Wills and Trusts
A revocable living trust is a substitute for a will. A living trust may be more advantageous or less advantageous than a will. It depends on your circumstances and needs. During our initial consultation, we will discuss which tool makes more sense for you and your family.
Unlike a will, which is effective only at death, a living trust is set up while you are living. Typically, an individual who creates a living trust will re-title his or her assets (home, accounts, etc) into the name of the living trust. You have complete control of those assets while you are living. In your trust, you write instructions as to how your assets are distributed when you die. The advantage of a trust is that its existence is continual, and can provide a more orderly distribution of an inheritance (for instance, a small portion on an annual basis).
A living trust should be used to avoid probate if a conflict exists, if you own property in multiple states, have a blended family, and for other reasons. Your attorney should discuss whether a will or a living trust makes more sense for you during your initial consultation.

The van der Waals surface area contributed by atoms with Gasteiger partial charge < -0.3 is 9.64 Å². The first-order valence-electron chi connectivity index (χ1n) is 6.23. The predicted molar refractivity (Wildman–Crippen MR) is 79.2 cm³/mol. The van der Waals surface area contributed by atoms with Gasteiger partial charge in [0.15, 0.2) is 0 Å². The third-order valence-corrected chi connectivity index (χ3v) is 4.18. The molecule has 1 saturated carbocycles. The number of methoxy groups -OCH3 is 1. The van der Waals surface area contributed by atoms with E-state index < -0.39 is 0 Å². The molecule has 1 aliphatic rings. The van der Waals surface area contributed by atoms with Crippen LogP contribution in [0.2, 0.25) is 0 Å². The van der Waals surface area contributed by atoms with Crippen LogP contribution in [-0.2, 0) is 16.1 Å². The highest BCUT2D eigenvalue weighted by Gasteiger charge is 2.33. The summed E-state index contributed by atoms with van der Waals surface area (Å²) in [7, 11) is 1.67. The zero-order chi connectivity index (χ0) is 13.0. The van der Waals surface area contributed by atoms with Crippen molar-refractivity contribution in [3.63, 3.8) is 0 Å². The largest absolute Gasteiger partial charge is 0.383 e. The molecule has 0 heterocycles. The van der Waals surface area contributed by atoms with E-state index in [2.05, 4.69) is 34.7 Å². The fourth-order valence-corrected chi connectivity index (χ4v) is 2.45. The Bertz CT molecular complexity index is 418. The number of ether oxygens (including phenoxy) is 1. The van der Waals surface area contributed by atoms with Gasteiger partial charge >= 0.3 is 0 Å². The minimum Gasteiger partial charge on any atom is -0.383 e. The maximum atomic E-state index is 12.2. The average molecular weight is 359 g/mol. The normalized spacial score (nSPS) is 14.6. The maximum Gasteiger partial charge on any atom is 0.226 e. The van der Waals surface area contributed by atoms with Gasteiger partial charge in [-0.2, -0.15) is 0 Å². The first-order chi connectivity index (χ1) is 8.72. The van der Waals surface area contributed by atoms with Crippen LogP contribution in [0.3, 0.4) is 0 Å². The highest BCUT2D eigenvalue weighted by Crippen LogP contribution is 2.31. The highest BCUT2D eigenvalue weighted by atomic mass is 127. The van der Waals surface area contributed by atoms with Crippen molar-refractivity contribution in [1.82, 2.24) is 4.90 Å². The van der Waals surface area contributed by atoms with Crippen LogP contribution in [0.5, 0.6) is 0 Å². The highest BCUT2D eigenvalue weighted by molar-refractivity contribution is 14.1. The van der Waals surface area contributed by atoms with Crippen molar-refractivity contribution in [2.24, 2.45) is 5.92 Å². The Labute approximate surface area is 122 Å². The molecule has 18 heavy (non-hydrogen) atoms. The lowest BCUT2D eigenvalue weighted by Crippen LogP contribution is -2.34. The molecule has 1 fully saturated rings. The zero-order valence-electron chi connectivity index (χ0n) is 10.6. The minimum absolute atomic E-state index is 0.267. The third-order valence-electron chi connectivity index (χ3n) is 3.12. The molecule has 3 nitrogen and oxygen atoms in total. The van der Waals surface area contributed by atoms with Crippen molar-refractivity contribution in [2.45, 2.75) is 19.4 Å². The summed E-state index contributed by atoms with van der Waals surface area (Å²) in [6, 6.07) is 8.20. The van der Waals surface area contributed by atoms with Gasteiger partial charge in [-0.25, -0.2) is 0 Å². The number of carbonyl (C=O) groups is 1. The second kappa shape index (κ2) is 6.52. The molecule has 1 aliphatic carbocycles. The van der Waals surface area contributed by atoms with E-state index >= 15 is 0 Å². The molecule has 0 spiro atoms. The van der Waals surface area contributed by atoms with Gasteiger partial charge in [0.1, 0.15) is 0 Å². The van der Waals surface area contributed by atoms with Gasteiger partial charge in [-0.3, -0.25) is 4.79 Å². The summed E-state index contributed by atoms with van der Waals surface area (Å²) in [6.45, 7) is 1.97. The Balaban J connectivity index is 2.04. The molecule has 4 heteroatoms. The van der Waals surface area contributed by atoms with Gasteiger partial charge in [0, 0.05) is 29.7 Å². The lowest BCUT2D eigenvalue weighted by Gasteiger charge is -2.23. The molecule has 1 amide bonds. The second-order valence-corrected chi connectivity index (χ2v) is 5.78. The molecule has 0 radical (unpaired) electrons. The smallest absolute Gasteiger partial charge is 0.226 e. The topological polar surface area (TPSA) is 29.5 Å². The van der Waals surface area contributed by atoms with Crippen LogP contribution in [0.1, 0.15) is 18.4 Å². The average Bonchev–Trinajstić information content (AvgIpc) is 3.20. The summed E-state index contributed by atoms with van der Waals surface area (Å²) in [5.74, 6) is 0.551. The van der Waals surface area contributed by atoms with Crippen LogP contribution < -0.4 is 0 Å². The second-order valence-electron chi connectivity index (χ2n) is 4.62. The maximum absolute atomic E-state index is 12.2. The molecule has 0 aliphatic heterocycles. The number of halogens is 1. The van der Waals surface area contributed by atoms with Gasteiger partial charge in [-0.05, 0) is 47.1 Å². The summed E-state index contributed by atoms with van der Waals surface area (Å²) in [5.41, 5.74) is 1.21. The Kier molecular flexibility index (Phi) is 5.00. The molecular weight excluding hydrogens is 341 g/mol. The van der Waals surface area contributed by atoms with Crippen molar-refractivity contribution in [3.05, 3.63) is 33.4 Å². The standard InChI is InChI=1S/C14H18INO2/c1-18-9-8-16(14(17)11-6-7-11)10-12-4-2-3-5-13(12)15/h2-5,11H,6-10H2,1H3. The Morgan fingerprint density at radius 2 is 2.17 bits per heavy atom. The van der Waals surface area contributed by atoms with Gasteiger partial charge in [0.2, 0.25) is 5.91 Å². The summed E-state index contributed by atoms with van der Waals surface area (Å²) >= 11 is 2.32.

Comprehensive reviews of exsisting trusts
Selecting the proper entity for any business venture is critical. Our firm can assist you in the planning and formation of General Partnerships, Limited Partnerships, Limited Liability Companies (LLC), or S Corporations. Depending on each client’s individual facts and circumstances, a “flow-through entity” may be the proper type of entity.
LLC, Corporations and Partnerships
Our office is experienced in both the probate of assets upon the death of the individual, and the administration of Revocable Living Trusts upon the death of each spouse and/or the sole Settlor of the trust.
Estate Management and Probate